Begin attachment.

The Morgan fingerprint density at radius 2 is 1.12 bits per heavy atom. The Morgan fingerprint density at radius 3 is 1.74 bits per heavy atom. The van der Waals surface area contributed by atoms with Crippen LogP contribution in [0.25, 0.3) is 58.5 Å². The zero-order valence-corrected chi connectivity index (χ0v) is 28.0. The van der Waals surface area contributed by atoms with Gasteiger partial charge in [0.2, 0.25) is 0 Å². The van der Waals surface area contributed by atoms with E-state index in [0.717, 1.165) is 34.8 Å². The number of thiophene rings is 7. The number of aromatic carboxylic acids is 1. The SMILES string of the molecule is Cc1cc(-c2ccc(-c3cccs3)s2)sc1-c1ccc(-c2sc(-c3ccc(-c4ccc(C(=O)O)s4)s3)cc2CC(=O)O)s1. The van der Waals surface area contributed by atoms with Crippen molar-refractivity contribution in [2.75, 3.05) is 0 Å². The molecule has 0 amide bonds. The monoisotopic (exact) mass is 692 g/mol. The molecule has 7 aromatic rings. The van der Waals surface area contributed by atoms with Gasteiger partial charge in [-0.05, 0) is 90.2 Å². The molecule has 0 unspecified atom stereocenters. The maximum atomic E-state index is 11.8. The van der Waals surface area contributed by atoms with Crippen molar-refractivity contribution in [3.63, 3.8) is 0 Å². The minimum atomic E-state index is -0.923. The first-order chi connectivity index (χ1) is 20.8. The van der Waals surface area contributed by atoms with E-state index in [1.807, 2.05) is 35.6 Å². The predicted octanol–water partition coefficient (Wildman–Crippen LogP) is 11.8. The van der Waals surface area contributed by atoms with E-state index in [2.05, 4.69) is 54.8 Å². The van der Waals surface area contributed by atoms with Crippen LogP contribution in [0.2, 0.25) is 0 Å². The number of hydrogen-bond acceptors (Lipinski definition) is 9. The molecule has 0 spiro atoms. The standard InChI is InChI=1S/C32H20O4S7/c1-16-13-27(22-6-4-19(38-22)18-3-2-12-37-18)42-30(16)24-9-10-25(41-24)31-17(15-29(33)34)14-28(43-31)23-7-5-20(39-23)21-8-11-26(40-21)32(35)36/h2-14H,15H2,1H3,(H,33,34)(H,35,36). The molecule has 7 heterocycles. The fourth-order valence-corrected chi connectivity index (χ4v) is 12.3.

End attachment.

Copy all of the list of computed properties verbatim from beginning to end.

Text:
The Morgan fingerprint density at radius 2 is 1.12 bits per heavy atom. The Morgan fingerprint density at radius 3 is 1.74 bits per heavy atom. The van der Waals surface area contributed by atoms with Crippen LogP contribution in [0.25, 0.3) is 58.5 Å². The zero-order valence-corrected chi connectivity index (χ0v) is 28.0. The van der Waals surface area contributed by atoms with Gasteiger partial charge in [0.2, 0.25) is 0 Å². The van der Waals surface area contributed by atoms with E-state index in [0.717, 1.165) is 34.8 Å². The number of thiophene rings is 7. The number of aromatic carboxylic acids is 1. The SMILES string of the molecule is Cc1cc(-c2ccc(-c3cccs3)s2)sc1-c1ccc(-c2sc(-c3ccc(-c4ccc(C(=O)O)s4)s3)cc2CC(=O)O)s1. The van der Waals surface area contributed by atoms with Crippen molar-refractivity contribution in [2.75, 3.05) is 0 Å². The molecule has 0 amide bonds. The monoisotopic (exact) mass is 692 g/mol. The molecule has 7 aromatic rings. The van der Waals surface area contributed by atoms with Gasteiger partial charge in [-0.05, 0) is 90.2 Å². The molecule has 0 unspecified atom stereocenters. The maximum atomic E-state index is 11.8. The van der Waals surface area contributed by atoms with Crippen molar-refractivity contribution in [3.63, 3.8) is 0 Å². The minimum atomic E-state index is -0.923. The first-order chi connectivity index (χ1) is 20.8. The van der Waals surface area contributed by atoms with E-state index in [1.807, 2.05) is 35.6 Å². The predicted octanol–water partition coefficient (Wildman–Crippen LogP) is 11.8. The van der Waals surface area contributed by atoms with E-state index in [2.05, 4.69) is 54.8 Å². The van der Waals surface area contributed by atoms with Crippen LogP contribution in [0.2, 0.25) is 0 Å². The number of hydrogen-bond acceptors (Lipinski definition) is 9. The molecule has 0 spiro atoms. The standard InChI is InChI=1S/C32H20O4S7/c1-16-13-27(22-6-4-19(38-22)18-3-2-12-37-18)42-30(16)24-9-10-25(41-24)31-17(15-29(33)34)14-28(43-31)23-7-5-20(39-23)21-8-11-26(40-21)32(35)36/h2-14H,15H2,1H3,(H,33,34)(H,35,36). The molecule has 7 heterocycles. The fourth-order valence-corrected chi connectivity index (χ4v) is 12.3.